This year's Apple World Wide Developer Conference brought news that left users reeling with shock: iTunes will go away later this year when the macOS Catalina operating system update is ready to roll out.
READ MORE: Apple kills iTunes
Actually, go away isn't the right term. iTunes will be deconverged, which sounds more techie-geeky, and split into Music, Podcasts and Apple TV instead.
That's how iPhones and iPads do it and really, I won't miss the bloated 18-year-old iTunes.
Will iTunes die off completely? No, it will continue to annoy people on Windows 10 and older macOS versions. On iOS (which will be called iPadOS on Apple tablets for some reason) it looks like iTunes U for student lectures, and the iTunes Store for entertainment will be kept.
iTunes is a bizarre piece of software. It's a showcase for how Apple, which works so hard to provide a top-notch user experience, every now and then does the opposite.
Who can forget having to activate early iPhones with iTunes? Apple removed that mis-feature fast but to this day, iTunes is where you back-up and restore iPhones and iPads and transfer files on Macs.
You could even select whether to backup iPhones locally, or to your iCloud account … in iTunes. This will now be done via the Finder file management application when you plug in devices to Macs, which is much more sensible.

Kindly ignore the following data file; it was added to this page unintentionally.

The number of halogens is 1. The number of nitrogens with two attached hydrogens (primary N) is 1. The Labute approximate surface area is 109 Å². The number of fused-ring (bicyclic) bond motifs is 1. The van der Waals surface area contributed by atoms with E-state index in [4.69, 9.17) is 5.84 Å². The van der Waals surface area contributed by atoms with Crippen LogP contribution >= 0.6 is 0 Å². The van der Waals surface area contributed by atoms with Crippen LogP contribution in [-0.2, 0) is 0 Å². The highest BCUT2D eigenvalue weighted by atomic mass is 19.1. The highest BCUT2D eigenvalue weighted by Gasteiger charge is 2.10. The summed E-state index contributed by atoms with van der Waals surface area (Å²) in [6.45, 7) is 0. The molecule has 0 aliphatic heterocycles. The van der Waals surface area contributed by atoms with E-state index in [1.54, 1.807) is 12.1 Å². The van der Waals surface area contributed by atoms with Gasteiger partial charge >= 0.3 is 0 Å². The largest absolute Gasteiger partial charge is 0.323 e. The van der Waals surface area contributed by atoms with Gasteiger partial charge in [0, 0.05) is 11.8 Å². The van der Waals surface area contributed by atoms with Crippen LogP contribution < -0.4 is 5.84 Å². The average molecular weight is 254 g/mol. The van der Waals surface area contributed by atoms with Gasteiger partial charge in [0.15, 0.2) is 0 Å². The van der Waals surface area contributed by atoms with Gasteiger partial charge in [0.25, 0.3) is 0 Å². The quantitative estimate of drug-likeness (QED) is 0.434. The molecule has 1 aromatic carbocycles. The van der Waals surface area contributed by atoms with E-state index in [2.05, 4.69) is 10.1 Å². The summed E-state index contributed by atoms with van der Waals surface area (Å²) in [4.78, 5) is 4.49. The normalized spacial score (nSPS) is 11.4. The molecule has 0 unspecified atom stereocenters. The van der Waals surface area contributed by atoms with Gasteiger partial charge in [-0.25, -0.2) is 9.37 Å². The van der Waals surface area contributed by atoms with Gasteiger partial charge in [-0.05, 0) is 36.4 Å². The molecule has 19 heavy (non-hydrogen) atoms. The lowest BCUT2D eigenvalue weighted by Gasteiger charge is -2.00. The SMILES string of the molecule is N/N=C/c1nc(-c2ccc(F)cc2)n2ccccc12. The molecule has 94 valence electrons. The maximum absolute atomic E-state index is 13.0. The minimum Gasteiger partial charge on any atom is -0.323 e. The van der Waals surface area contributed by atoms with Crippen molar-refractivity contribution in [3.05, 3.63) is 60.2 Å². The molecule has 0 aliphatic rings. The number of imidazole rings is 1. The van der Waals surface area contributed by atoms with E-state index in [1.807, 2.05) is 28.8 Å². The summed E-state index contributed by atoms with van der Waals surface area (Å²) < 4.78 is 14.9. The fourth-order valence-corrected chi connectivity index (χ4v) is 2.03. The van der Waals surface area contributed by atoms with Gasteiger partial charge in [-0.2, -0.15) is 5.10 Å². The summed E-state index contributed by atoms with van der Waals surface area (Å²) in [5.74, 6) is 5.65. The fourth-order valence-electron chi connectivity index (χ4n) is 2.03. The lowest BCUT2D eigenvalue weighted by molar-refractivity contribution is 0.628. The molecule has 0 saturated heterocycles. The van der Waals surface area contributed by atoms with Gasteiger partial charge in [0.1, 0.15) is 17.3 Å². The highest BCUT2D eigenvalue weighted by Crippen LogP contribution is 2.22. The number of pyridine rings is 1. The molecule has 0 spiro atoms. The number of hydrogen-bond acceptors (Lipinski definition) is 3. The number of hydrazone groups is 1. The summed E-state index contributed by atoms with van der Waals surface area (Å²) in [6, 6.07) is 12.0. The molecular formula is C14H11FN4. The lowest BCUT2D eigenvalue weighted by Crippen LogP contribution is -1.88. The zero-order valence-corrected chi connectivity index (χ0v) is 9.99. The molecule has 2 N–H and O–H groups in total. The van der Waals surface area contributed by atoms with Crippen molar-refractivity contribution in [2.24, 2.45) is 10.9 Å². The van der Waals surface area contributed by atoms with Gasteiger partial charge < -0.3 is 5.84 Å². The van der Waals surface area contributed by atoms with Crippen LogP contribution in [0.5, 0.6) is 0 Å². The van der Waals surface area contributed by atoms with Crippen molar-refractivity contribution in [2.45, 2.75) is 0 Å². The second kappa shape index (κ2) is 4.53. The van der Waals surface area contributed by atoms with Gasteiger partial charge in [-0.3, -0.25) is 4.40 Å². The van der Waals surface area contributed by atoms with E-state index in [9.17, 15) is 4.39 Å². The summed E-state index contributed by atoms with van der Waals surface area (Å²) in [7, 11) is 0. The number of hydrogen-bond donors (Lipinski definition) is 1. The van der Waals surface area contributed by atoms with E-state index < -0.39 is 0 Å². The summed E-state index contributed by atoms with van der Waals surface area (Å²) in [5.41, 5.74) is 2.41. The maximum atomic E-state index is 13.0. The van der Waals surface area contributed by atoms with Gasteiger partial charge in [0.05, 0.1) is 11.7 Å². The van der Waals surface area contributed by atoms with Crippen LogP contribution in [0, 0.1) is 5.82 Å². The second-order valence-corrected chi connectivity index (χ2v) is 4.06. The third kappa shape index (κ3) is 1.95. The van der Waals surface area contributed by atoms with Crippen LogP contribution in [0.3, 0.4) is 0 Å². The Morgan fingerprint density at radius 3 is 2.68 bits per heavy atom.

Then there's fun stuff like finding an old iPod with your ancient music collection on it, and discovering that iTunes on macOS wants to nuke your device because it set up with iTunes on Windows. Okay, so my music collection is embarrassingly bad, but that's still harsh.
Enterprise developers will be watching this space with trepidation, because iTunes was used to deploy apps. Apple moved the App Store from iTunes version 12.7 in 2017. It had to quickly release 12.6.5 for businesses that continue to use iTunes for app deployment and that version is still available for download.
In other WWDC news, my nerdy friends and I won't be able to resist clicking on the different configuration upgrade options for the new cheese grater case Mac Pro when pricing becomes available.
With a Pro Display XDR screen that has 6K resolution and graphics cards, a crazy 28-core Intel processor plus a massive 1.5 terabytes of memory, 4TB storage and various cool bits and bobs, speculation online is that the Mac Pro could cost more than US$50,000. Better get that Givealot page going then.
Apple is doubling down on security and the privacy as a marketing tool strategy. Users will be happy with that, but app developers could chafe at tight new guidelines from Apple that try to control and limit how much data can be collected from users and where it is allowed to go.
The sign-in with Apple feature that uses randomly generated burner email addresses linked to real ones for site log-ins sounds great from a security and privacy angle.
Companies that want real email addresses so they can have a direct relationship with customers will hate the new signing-in method though.
Enhanced privacy and security could be construed by companies as Apple having too much control over users. There is already an upcoming court case claiming the App Store is too tightly controlled, and the United States Congress will investigate Apple, Google, Facebook and Big Tech in general for being too dominant and powerful.
It will be interesting to see if Apple's focus on protecting user privacy and security backfires on the company.